Instead of a poem this week, I'm going to post a fragment of fiction (not to be confused with a snippet, which gets posted on Fridays and come from my WIP that I'm currently Sweating with Sven over (said snippets are listed on the list o'links to the left should anyone be interested). This is what I am thinking of working on next. Does this sound like something you would like to read? Sorry if this is too long, blog comments aside, I don't write short.
The Stone Gods
The Stone Gods
Tani clutched at the tree’s sturdy trunk, hidden from view by its leaves and branches, her attention focuses wholly on the young man about to ride unsuspecting into a trap. The target was a well dressed young man, slumped in the saddle. The palfrey he was riding, though tired and sweaty, was obviously well-bred and well cared for. The young man’s purse, the tired thief thought with a grin, should be ripe for the taking.
The young man sat on the horse easily, using only the lightest of touches on the reins to control his mount. His cloak was of thickly woven wool and his hat of crushed velvet. Looking warily at the gathering clouds, Tani thought enviously that both would go a long way toward fighting the cold and damp this winter.
Silently unsheathing the sword, Tani crouched on the branch and cursing the Stone Gods for making this necessary, jumped down on the young man as he passed beneath her. Unseated, they both fell off the palfrey’s back as it bolted in fear.
Even surprised, the young man reacted quickly. Drawing his sword, he turned and faced Tani, easily blocking the young thief’s thrusts with his own parries, making Tani twist and turn to avoid his blade. “Well boy,” the young man teased, “Now that you have my attention, what are you going to do with it?”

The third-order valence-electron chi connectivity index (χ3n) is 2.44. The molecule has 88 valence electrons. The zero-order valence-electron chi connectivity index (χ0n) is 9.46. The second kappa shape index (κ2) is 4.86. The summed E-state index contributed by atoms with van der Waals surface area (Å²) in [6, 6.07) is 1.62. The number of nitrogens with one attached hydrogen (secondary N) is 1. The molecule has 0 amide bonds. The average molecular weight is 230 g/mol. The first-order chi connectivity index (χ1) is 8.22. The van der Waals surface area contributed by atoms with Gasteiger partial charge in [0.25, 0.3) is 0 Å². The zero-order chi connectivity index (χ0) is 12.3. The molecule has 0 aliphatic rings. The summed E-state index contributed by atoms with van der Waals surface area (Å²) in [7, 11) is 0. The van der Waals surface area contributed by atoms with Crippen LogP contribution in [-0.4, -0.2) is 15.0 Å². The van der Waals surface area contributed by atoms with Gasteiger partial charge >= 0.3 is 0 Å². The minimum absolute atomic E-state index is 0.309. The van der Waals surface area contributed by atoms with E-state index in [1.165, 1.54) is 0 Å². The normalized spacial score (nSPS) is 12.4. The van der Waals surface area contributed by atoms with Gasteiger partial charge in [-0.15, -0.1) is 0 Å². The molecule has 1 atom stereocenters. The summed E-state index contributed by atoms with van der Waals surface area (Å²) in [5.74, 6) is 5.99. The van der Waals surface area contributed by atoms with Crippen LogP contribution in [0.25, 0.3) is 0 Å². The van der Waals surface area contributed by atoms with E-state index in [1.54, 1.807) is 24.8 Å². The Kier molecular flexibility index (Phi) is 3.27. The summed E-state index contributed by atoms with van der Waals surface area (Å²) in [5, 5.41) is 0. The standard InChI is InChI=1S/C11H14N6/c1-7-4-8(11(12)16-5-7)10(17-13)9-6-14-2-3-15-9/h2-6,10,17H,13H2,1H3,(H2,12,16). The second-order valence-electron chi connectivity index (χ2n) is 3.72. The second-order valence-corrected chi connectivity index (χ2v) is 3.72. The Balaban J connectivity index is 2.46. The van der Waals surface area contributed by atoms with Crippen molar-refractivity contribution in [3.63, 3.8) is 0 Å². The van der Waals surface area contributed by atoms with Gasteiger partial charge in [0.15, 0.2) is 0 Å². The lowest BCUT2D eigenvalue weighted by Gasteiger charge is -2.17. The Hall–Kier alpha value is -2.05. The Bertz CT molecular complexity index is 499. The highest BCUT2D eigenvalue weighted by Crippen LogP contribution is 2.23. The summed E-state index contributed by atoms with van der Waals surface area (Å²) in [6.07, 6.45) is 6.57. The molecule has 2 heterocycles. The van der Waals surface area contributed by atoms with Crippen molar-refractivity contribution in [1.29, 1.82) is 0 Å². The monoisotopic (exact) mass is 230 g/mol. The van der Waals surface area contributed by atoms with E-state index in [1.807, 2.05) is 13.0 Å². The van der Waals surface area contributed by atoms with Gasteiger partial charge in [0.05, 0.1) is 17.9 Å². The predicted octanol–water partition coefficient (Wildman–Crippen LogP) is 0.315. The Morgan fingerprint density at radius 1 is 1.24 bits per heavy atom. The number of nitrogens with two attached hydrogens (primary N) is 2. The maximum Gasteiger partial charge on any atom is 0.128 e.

Tani grinned, outward arrogance masking profound relief that the thief’s disguise had passed. Her life would be forfeit if she were caught dressed as a boy, and Tani had no desire to be stoned to death.
“I may have your attention, Sir, but I would gladly return it in exchange for your wallet.” The smile Tani pasted on was the same one that had been worn by the soldiers as they held her mother’s arms for the King’s pleasure. The young man looked to be the same age as those soldiers. Too bad he wasn’t one of them, Tani thought, if she had to kill someone, she wanted it to be one of them.
“I’m terribly sorry, boy. I don’t have my wallet on me. I do have a piece of some of the finest steel in the land. Shall I give it you?”
“It is a fine sword indeed,” Tani agreed, circling the young man warily, trying to keep the sun in his eyes or keep him off balance in the rising wind. The young man’s grip on the sword was casual, almost negligent, but Tani knew that his fighting skills and his reactions were both finely honed. But still, adding to goad the young man, “Such beautiful steel would be a fitting ransom for your attention.”